Psalm 147 is full of poetic imagery, especially concerning creation. Aside from the mind-boggling fact that God ‘determines the number of the stars and calls them each by name.’ (Ps 147:4, see also Is 40:26) – something scientists have not yet managed to do, despite modern technology estimating there are at least 1022 stars (that’s 10 with 22 noughts after it!) – the psalm talks about God as controller of the weather (a relief to know in these days of fears over climate change) and spreading snow like wool and scattering frost like ashes, hurling down hail like pebbles (Ps 147:16-17). Such poetic imagery, a common feature of the Psalms, helps us to see God’s awesome power in new ways.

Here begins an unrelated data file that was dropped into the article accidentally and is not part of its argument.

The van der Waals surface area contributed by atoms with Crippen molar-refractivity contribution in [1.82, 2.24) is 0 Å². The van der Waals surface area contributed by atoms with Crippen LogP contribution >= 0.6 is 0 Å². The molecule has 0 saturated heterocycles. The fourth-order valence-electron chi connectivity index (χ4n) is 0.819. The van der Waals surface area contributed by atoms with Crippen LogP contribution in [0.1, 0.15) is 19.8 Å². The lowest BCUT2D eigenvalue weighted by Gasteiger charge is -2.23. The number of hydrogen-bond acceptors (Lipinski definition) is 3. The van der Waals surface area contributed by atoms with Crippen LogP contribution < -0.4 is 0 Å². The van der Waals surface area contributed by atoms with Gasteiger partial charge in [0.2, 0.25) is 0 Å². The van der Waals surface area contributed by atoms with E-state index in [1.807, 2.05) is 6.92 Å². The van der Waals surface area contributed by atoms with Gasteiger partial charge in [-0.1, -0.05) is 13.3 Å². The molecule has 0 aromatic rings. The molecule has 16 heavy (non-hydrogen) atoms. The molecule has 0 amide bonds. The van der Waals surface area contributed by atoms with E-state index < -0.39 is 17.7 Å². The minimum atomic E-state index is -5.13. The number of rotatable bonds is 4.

At the end of this description, we read ‘he sends his word and melts them.’ (Ps 147:18) The Message version of Psalm 19 – another great creation psalm which goes on to talk of God’s word – says ‘That’s how God’s Word vaults across the skies from sunrise to sunset, melting ice, scorching deserts, warming hearts to faith.’ So often, we face implacable situations: circumstances which are like rock or iron or ice, completely impervious to anything we can do. In those situations, we need to bring the mighty hammer of God’s word (Jer 23:29); we need to allow God’s word to melt our enemies and turn situations around. We cannot do it. But God can. The methods that He chooses are up to Him, but the psalm reminds us that God is able to work sovereignly in all situations.